The Discovery Channel promotes Shark Week—which starts tonight—as “the most wonderful week of the year.” For the first time in two years, it’s possible that may once again be true.
After airing fiction and then more fiction, the network’s new president awesomely declared fake shows are done. Ratings dropped last year, so there’s more than just an ethical incentive to return to reality.
In advance of this year’s record 19 hours of prime-time programs, I wrote about these two things about Shark Week:
- Will Shark Week Get Back to Reality This Year? I talked to Discovery’s new-ish president, Rich Ross, and its VP of documentaries and specials, Howard Swartz, and they both say the answer is yes. Ross told me: “I think fiction, as long as fiction is identified as fiction, can be possible. But it’s not fiction presented as nonfiction.”
- How Shark Week’s lies damaged truth in our culture. My thoughts about the larger issues here. What are the ramifications of the last two Shark Weeks? Discovery’s programs were, of course, just one example of what so many other networks and reality shows had done–i.e. betrayed our trust by presenting fiction as reality.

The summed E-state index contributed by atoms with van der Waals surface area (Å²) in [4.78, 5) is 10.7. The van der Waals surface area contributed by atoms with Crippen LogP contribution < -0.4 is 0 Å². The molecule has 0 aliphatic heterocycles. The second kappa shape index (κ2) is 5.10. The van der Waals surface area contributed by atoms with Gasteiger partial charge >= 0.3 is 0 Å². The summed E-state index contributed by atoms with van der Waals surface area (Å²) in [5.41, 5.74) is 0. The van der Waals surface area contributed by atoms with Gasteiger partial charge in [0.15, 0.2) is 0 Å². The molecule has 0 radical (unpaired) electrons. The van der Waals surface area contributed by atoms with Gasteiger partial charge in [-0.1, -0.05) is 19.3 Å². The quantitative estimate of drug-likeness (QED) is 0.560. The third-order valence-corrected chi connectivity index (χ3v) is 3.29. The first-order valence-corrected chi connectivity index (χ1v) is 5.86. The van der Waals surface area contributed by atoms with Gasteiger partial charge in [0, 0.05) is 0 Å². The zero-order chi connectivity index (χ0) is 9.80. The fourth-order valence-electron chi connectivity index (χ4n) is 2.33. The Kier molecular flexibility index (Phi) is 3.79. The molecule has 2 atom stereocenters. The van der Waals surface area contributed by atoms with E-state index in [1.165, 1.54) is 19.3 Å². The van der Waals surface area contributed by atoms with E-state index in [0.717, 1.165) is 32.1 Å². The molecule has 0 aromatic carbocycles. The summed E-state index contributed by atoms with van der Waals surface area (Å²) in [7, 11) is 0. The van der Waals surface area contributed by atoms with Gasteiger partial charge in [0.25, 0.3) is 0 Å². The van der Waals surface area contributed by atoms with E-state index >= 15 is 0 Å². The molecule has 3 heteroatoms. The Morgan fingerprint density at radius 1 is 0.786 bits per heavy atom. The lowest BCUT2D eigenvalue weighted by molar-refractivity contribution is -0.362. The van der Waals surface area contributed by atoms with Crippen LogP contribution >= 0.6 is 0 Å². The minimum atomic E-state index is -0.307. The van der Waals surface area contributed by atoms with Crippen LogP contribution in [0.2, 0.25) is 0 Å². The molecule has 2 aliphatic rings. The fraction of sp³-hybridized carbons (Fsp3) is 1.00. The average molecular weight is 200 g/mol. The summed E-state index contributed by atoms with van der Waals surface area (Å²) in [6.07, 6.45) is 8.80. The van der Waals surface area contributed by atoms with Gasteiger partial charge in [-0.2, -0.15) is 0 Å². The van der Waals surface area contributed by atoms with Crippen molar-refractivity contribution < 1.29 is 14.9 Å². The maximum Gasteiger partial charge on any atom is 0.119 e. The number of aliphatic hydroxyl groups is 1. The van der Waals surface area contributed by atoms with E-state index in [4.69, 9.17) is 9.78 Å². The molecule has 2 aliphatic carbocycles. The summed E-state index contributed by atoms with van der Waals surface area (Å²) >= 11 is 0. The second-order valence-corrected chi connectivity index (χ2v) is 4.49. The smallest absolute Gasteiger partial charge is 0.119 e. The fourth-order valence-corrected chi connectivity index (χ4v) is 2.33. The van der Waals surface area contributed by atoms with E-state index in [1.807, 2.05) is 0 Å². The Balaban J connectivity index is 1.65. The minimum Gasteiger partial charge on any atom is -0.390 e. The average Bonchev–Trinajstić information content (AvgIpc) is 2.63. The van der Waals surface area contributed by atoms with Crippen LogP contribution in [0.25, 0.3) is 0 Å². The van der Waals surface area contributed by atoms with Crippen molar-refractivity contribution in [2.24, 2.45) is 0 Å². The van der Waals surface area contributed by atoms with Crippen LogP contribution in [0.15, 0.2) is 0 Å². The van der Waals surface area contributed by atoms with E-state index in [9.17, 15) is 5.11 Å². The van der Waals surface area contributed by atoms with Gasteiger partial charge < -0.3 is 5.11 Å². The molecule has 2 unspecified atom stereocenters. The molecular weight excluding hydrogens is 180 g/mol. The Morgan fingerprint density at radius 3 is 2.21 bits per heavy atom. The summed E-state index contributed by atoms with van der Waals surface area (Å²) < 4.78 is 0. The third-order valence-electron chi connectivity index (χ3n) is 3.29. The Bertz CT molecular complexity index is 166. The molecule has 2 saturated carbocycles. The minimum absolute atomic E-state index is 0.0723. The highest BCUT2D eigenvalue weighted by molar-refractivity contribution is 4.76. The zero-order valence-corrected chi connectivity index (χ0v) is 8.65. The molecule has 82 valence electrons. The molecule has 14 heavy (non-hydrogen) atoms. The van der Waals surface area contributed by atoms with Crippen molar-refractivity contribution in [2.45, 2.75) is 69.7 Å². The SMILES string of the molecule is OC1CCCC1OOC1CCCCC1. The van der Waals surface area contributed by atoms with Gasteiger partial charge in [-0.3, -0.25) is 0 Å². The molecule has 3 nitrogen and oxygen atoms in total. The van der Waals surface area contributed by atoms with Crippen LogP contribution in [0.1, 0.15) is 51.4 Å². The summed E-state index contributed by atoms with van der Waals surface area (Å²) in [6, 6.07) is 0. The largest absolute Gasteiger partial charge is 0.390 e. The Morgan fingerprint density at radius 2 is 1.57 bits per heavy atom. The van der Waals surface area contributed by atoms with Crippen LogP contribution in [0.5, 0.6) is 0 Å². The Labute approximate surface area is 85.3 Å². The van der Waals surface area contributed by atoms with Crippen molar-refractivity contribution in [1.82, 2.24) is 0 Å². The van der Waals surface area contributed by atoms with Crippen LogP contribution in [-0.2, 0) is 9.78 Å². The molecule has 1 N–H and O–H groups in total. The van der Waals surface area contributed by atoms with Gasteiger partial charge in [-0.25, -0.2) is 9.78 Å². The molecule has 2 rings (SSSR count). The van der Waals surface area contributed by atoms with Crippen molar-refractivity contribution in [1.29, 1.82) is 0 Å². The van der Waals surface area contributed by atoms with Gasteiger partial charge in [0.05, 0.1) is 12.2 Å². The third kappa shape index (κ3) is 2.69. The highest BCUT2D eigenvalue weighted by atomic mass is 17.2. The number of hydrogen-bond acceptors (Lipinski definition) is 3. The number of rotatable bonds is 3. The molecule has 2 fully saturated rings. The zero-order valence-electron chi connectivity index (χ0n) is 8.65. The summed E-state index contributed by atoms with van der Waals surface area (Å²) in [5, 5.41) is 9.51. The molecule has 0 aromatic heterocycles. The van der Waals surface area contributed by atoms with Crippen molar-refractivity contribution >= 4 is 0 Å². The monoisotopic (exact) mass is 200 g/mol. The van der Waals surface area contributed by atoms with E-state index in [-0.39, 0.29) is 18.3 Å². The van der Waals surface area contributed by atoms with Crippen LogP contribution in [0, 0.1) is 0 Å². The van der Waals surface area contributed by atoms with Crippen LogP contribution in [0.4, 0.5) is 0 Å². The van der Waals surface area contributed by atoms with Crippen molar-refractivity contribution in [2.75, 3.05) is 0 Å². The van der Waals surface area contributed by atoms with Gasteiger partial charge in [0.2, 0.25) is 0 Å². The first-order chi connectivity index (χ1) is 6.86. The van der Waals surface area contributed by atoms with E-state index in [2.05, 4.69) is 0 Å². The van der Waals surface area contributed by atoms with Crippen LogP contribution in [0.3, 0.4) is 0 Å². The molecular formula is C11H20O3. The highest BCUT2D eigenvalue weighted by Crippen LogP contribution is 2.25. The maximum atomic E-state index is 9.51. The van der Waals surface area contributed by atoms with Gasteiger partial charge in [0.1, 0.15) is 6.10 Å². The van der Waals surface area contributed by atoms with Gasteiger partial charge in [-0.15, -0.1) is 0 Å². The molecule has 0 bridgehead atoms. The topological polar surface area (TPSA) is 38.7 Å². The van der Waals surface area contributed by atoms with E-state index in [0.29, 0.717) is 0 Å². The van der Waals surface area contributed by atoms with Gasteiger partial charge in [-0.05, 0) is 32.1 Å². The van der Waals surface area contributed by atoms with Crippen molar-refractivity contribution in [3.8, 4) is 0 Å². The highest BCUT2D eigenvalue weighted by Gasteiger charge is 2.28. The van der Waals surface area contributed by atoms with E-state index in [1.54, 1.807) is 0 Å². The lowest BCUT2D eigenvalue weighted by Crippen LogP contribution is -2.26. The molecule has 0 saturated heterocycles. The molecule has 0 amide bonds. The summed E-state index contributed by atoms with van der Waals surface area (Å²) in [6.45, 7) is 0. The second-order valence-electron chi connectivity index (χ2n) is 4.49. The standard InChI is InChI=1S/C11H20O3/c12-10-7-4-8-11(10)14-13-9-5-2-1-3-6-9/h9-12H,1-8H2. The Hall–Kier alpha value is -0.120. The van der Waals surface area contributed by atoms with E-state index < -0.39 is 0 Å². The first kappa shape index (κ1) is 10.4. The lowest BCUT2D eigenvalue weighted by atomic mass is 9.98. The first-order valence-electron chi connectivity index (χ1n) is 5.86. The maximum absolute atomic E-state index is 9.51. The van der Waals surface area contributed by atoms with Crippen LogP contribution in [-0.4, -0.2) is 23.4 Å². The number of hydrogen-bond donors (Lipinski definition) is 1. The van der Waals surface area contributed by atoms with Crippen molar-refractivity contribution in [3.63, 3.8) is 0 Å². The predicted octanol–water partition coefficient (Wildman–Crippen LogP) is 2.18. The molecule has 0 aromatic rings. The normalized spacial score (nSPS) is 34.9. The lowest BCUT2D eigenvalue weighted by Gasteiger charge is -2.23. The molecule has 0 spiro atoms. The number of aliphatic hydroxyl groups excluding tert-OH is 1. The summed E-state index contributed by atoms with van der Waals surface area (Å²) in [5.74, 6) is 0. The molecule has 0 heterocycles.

Besides watching, I’ll be following @whysharksmatter, aka shark researcher and Ph.D. student David Shiffman and the network’s most visible critic, to see how well Shark Week is doing this year. Shiffman knows the subject matter and knows Shark Week, which he’s watched since he was a kid.
When I interviewed him, he told me that Discovery’s previously problematic ways of presenting information extend far beyond the Megalodon lies. Perhaps most egregiously, beyond betraying scientists, some shows and Discovery’s social media consistently get facts about sharks wrong. “Wildly, ridiculously inaccurate,” Shiffman said.
Also, previous specials have questions as if the answers hadn’t already been discovered, and the summer stunt repeatedly fails to reflect true diversity. “If you watch Shark Week, you would get the impression that the only marine biologists in the world are white men,” he said. Over time, there was also increasing sensationalism about shark attacks: “In an average year, more humans are bitten by other humans [in New York] than are bitten by sharks in the whole world.” (That hysteria continues.)
Shiffman also told me, “I, for one, am a big fan of television documentaries. I think they’re a really powerful way to reach people in an informal way, someone that maybe won’t go to one of my lectures at a museum but will turn on a TV.”
That’s why Shark Week matters so much, and I hope those who turn on the TV will both learn and be entertained.